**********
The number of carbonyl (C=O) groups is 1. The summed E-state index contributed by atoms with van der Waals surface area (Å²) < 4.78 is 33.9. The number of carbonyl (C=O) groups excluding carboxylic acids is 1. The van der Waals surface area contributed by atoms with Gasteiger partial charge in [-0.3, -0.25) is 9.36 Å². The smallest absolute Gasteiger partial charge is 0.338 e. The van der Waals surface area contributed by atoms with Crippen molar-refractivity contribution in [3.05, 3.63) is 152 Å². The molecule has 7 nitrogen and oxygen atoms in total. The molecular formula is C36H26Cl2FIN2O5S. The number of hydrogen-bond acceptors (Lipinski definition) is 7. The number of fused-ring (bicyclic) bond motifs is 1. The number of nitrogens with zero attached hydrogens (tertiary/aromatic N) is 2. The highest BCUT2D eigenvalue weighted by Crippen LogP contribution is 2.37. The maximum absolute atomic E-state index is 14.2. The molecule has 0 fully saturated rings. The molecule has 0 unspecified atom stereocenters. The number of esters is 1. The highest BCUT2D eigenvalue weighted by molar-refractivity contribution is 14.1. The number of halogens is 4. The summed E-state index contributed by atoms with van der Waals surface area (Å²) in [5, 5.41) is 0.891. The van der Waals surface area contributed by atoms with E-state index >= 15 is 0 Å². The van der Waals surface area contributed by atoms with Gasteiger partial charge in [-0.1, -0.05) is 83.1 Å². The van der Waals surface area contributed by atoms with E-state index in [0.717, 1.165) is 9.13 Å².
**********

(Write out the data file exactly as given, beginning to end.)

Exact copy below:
The number of carbonyl (C=O) groups is 1. The summed E-state index contributed by atoms with van der Waals surface area (Å²) < 4.78 is 33.9. The number of carbonyl (C=O) groups excluding carboxylic acids is 1. The van der Waals surface area contributed by atoms with Gasteiger partial charge in [-0.3, -0.25) is 9.36 Å². The smallest absolute Gasteiger partial charge is 0.338 e. The van der Waals surface area contributed by atoms with Crippen molar-refractivity contribution in [3.05, 3.63) is 152 Å². The molecule has 7 nitrogen and oxygen atoms in total. The molecular formula is C36H26Cl2FIN2O5S. The number of hydrogen-bond acceptors (Lipinski definition) is 7. The number of fused-ring (bicyclic) bond motifs is 1. The number of nitrogens with zero attached hydrogens (tertiary/aromatic N) is 2. The highest BCUT2D eigenvalue weighted by Crippen LogP contribution is 2.37. The maximum absolute atomic E-state index is 14.2. The molecule has 0 fully saturated rings. The molecule has 0 unspecified atom stereocenters. The number of esters is 1. The highest BCUT2D eigenvalue weighted by molar-refractivity contribution is 14.1. The number of halogens is 4. The summed E-state index contributed by atoms with van der Waals surface area (Å²) in [5, 5.41) is 0.891. The van der Waals surface area contributed by atoms with E-state index >= 15 is 0 Å². The van der Waals surface area contributed by atoms with Gasteiger partial charge in [-0.1, -0.05) is 83.1 Å². The van der Waals surface area contributed by atoms with E-state index in [0.717, 1.165) is 9.13 Å².